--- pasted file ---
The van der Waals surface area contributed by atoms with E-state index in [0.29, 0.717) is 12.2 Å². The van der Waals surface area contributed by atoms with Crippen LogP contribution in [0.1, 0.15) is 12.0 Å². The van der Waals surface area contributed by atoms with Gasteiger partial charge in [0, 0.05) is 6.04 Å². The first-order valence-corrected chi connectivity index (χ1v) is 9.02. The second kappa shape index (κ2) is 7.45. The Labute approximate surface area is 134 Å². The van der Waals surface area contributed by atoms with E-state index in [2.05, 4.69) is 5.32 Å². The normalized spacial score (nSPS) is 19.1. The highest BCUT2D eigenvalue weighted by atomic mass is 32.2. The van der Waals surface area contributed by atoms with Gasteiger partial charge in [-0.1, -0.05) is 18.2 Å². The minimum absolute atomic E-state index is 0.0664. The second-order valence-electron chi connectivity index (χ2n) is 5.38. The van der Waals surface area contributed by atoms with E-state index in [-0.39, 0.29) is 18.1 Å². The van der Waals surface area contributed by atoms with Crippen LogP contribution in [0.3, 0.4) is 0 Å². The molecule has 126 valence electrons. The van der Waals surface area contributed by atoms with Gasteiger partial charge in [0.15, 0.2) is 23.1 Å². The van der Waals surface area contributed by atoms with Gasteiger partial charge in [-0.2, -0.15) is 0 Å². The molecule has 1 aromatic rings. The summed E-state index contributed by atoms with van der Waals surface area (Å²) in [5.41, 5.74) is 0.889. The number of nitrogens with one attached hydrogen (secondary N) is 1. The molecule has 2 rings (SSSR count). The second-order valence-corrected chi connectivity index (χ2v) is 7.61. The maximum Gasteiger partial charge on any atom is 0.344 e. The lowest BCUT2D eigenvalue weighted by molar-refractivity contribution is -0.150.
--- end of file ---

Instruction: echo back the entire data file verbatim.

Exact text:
The van der Waals surface area contributed by atoms with E-state index in [0.29, 0.717) is 12.2 Å². The van der Waals surface area contributed by atoms with Crippen LogP contribution in [0.1, 0.15) is 12.0 Å². The van der Waals surface area contributed by atoms with Gasteiger partial charge in [0, 0.05) is 6.04 Å². The first-order valence-corrected chi connectivity index (χ1v) is 9.02. The second kappa shape index (κ2) is 7.45. The Labute approximate surface area is 134 Å². The van der Waals surface area contributed by atoms with E-state index in [2.05, 4.69) is 5.32 Å². The normalized spacial score (nSPS) is 19.1. The highest BCUT2D eigenvalue weighted by atomic mass is 32.2. The van der Waals surface area contributed by atoms with Gasteiger partial charge in [-0.1, -0.05) is 18.2 Å². The minimum absolute atomic E-state index is 0.0664. The second-order valence-electron chi connectivity index (χ2n) is 5.38. The van der Waals surface area contributed by atoms with E-state index in [-0.39, 0.29) is 18.1 Å². The van der Waals surface area contributed by atoms with Crippen LogP contribution in [0.3, 0.4) is 0 Å². The molecule has 126 valence electrons. The van der Waals surface area contributed by atoms with Gasteiger partial charge in [0.15, 0.2) is 23.1 Å². The van der Waals surface area contributed by atoms with Gasteiger partial charge in [-0.2, -0.15) is 0 Å². The molecule has 1 aromatic rings. The summed E-state index contributed by atoms with van der Waals surface area (Å²) in [5.41, 5.74) is 0.889. The number of nitrogens with one attached hydrogen (secondary N) is 1. The molecule has 2 rings (SSSR count). The second-order valence-corrected chi connectivity index (χ2v) is 7.61. The maximum Gasteiger partial charge on any atom is 0.344 e. The lowest BCUT2D eigenvalue weighted by molar-refractivity contribution is -0.150.